It is a straight forward climb to the Colles de Rougies (1395m) and then we started the descent to find the path to take us off the escarpment. There is meant to be a signpost here 114 to show where the path drops off the escarpment, there are some small cairns and we had to rely on the GPS to help us find the point. It is marked on the map but on the ground it was not easy to find, there is a small grey Observatoire dome on the slope below which you can use as a reference point. The path from here is very confusing as it is a scramble, there are yellow markers but they are old and easy to miss, study the map and watch your position in relation to the Observatoire dome. Follow the track down from the Observatoire dome and you come to the rear of a pink house. Here the path is lost so we took the wide track past the house on the left and went past a new Observatoire building below, I believe the real path goes behind the house to the right and cuts off the road. Your target is the road to the valley floor and a "T" junction with the D12, at the "T" junction take a right cross the road and there is another signpost 111 on the left showing "Voie Romaine". This is an ancient track of stone, with stone borders and steps - an inspiring piece of engineering, approximately 2000 years old not as straight as you may have been led to believe but a wonder none the less. It takes you through a forest across a minor road and to the entrance gates of radar station of Le Haut Montet. Keep going straight on and you come to a hang-gliding point there are some sign posts, take the direction for Gourdon. Here the road has been concreted and sweeps down the side of the valley. This is where we started dropping back into the cloud and it was about 4:30 and the light was starting to fade - we were also off map .
Cavillore - Col de Rougiès - walk - hike
There is a signpost 108 that takes you off the road but the path runs parallel to it, this was not obvious to us as visibility was about 20m and we were walking using the GPS for directions. The path is marked with orange markers and takes you to some farm buildings then does a 90 degree turn to the left and the path is marked like the earlier roman road with a stone border. The orange markers are still evident and you wind through fields and past a pond - we heard the frogs before seeing it. Beware the track forks and it is easy to go sailing on blindly, as we almost did if it was not for the GPS. There are some small cairns that split off to the left about 200m after the pond, follow them down the hill side. What is confusing is that the path then crosses back to the other side of the valley so you are tempted to descend but you need to keep to a northerly direction. Then the path becomes more distinct and takes down the northern side of the "Vallon de Carbonnière". If it was not for the GPS, with the poor visibility we would have been in difficulty and maybe the "gods" were mocking us because just before we found a sure path the batteries started to die on the GPS and we came across the bleached bones of some miss fortunate animal .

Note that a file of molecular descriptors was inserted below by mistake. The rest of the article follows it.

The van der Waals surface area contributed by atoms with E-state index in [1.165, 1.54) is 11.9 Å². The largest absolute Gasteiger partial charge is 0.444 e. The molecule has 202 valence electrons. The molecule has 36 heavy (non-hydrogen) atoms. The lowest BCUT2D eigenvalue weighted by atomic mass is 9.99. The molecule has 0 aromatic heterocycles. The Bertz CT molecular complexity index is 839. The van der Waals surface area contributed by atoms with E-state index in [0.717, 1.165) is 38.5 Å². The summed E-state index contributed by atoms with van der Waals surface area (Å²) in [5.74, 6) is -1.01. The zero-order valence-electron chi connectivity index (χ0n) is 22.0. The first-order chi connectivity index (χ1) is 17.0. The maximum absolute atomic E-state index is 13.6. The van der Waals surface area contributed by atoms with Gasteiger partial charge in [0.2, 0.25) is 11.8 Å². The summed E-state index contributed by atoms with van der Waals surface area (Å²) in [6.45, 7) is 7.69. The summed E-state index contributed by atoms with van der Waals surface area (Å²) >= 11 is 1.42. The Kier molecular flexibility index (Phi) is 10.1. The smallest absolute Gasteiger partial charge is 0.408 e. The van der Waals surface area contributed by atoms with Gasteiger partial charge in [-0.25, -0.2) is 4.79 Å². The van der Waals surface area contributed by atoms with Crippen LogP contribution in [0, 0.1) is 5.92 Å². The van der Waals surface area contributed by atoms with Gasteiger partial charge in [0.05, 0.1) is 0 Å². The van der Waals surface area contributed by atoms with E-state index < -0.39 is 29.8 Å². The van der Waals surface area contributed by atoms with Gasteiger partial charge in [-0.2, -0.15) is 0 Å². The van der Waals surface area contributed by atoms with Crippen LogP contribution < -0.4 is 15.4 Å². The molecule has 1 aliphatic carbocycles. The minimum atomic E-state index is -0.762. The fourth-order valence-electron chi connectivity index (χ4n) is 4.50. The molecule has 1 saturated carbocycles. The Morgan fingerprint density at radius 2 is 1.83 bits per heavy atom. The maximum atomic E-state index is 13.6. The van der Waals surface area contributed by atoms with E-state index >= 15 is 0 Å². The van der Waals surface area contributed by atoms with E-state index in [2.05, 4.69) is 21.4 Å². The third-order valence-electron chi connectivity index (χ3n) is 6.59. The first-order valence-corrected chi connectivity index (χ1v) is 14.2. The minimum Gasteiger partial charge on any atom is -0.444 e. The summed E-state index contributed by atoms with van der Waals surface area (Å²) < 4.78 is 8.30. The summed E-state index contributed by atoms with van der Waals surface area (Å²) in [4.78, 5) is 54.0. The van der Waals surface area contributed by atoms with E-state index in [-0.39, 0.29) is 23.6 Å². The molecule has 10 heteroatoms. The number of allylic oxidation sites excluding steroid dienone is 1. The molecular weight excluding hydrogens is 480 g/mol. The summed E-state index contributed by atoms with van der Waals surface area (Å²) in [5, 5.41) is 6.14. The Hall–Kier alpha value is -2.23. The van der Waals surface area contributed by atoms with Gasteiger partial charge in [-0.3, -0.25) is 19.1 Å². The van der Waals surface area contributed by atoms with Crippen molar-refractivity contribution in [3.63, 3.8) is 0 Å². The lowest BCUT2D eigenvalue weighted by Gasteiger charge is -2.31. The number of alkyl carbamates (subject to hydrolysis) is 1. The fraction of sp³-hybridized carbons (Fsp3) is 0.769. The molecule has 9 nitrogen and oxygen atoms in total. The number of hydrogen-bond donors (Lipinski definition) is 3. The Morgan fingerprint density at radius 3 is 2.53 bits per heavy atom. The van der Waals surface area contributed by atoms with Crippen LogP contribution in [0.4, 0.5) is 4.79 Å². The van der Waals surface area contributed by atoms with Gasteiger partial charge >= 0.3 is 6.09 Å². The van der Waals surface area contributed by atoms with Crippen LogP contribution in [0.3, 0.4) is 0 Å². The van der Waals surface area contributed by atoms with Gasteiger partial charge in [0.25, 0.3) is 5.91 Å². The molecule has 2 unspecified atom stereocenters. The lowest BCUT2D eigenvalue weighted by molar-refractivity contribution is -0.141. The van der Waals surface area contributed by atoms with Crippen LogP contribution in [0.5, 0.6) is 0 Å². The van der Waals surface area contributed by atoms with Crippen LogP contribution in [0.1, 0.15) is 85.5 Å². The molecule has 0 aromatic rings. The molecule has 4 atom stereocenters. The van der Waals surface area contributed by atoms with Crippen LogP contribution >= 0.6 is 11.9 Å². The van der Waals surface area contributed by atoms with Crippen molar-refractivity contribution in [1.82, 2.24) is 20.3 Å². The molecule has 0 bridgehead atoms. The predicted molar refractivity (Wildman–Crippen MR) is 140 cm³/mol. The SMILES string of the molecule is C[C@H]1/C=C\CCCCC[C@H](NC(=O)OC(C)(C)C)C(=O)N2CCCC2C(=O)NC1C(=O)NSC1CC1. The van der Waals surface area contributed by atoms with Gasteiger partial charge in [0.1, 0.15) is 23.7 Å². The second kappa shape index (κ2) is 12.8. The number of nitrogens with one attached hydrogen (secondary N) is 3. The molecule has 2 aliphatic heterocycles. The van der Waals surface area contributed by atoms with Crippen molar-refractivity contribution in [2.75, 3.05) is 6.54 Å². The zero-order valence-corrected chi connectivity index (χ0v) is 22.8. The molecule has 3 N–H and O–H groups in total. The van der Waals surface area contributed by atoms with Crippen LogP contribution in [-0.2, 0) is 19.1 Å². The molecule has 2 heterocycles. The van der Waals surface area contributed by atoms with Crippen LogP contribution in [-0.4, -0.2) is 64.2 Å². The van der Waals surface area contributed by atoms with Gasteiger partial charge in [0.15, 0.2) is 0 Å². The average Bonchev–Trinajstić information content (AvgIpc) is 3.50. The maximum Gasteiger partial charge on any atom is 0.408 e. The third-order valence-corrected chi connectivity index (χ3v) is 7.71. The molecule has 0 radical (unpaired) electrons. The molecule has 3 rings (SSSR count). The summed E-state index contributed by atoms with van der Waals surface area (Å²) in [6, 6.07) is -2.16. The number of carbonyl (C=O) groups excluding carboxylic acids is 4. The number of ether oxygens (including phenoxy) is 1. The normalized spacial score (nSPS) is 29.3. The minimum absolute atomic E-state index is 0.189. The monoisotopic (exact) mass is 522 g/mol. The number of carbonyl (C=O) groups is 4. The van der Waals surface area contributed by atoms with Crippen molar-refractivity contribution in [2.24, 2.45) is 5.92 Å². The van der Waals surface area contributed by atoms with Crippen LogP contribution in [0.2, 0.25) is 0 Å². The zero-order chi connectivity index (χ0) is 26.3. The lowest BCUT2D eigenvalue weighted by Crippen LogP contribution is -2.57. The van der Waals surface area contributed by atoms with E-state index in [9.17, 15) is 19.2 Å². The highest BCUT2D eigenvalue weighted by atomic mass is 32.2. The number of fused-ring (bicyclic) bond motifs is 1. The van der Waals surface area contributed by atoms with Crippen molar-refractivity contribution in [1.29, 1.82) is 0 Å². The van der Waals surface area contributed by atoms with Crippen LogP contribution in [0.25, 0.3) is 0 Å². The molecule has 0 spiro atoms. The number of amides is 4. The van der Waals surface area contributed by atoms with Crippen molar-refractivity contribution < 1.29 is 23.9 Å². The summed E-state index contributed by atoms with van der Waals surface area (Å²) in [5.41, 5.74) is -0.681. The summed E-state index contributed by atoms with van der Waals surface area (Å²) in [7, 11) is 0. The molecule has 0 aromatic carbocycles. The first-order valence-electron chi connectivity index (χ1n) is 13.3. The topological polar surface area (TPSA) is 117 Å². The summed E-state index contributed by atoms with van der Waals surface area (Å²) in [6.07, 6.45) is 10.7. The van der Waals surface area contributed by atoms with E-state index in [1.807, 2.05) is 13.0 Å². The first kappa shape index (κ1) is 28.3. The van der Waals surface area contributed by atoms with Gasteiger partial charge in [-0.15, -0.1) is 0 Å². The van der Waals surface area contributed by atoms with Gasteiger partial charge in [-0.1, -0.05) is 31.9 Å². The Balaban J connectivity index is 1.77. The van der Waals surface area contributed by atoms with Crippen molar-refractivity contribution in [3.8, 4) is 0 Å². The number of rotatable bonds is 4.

Ok we were now only 2 km from Gourdon it was down hill and it was not dark yet, we were warm in good shape had a torch etc so not threatening just a little poignant after publishing the safety guide on the web site .
The path takes you down past a ruined house and eventually to some cordoned off fields and some farm buildings to the right - you come to a ford. The track is now a small road and your faced with a do not trespass sign. If you check the map the path follows the road, you do not pass any buildings so chance your arm it is only for a 300m stretch. After that you follow the road back to Gourdon, including the short cut behind the houses.
Flat distance 15925.71 m
Total height ascended 834 m
Actual distance 16088.12 m
Minimum height 742 m
Maximum height 1326 m
Trail : Waypoints
SP2 East: 32:337285.99 North: 32:4843908.87 Height: 1016 m
SP1 East: 32:337255.83 North: 32:4843944.54 Height: 1024 m
163 East: 32:337074.61 North: 32:4845106.46 Height: 1075 m
drop East: 32:334128.56 North: 32:4846260.99 Height: 1291 m
SP111 East: 32:334037.26 North: 32:4845406.88 Height: 1104 m
SP115 East: 32:334712.00 North: 32:4843487.78 Height: 1096 m
SP108 East: 32:334532.47 North: 32:4842926.10 Height: 1030 m
Co-ordinates system : UTM (Zones 30,31,32), WGS84
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The walk outline is in Red you can zoom on to it